False! The Hebrew text where Septuagint based its translation is from Ancient Hebrew Text used by early Jews. This is not the latest Hebrew text known as Masoretic text with only 39 books.

I will discuss this later on, but for now I will post a simple chart to give you a simple preview what I will discuss soon. (because making this two charts almost consumed my time lol)

right-click, choose 'open link in new tab' to enlarge


  1. First of all, there is no such a thing that a Protestant is “good Protestant.” I will elaborate: if one is against the very foundation of Christianity, arguing that the bible is overpopulated by five extra books because, the Catholic Church just put them there; this supposedly good Protestant is attacking what the Council of Trent stated dogmatically. A good example suffice my premise, if we, Catholics (the Council of Trent), by the guidance of the Holy Spirit, have under His protection declared as canonicals these sacred books, let no one temper with or against those books. Now, the old trick: “he is a good Protestant, except he is against the canon of the bible.” See there is no “middle term” it must be excluded. This approach to the separated brethren, by us Catholics, is what nowadays is known as the “Church of nice people.” Do am I offending him, no I do not think so. My responsibility is to let him know with charity, that he is attacking the Church of Christ, the “Ark of the Covenant,” and he/she must know that outside of her there is no salvation; when knowingly and consciously he/she rejected her. Virgin of Fatima prays for us and especially for the unity of the Universal Church. God bless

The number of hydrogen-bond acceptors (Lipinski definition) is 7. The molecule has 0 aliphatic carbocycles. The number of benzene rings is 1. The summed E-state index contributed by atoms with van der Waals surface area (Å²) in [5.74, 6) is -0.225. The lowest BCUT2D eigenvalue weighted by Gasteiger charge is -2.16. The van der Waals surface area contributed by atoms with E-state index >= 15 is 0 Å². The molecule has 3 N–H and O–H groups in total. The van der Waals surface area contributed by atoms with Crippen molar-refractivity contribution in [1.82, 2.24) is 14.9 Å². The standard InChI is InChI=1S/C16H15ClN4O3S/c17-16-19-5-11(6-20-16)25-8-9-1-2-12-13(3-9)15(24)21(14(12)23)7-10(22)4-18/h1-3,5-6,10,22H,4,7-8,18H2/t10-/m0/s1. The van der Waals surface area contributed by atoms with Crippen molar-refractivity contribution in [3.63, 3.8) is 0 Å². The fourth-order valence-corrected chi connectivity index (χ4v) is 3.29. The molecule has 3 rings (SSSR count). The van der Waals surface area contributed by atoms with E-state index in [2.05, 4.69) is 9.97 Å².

2. God bless too :)

    this is what i always insist to them:

    //outside of her there is no salvation//

  3. My favorite question, which never has had an answer is, "When did the Bible become the Inspired Word of God? Was it when the Catholic Church codified it, or when Luther corrected God's homework? The most intelligent answer I get is, "Gee, I don't know." I have received this answer even from ministers and preachers. Of course they know! They just don't want to take a hard look at what they believe and how it may just be wrong.

  4. Sir i enjoy reading your lecture,very informative and i'm learning to much . . god bless ! !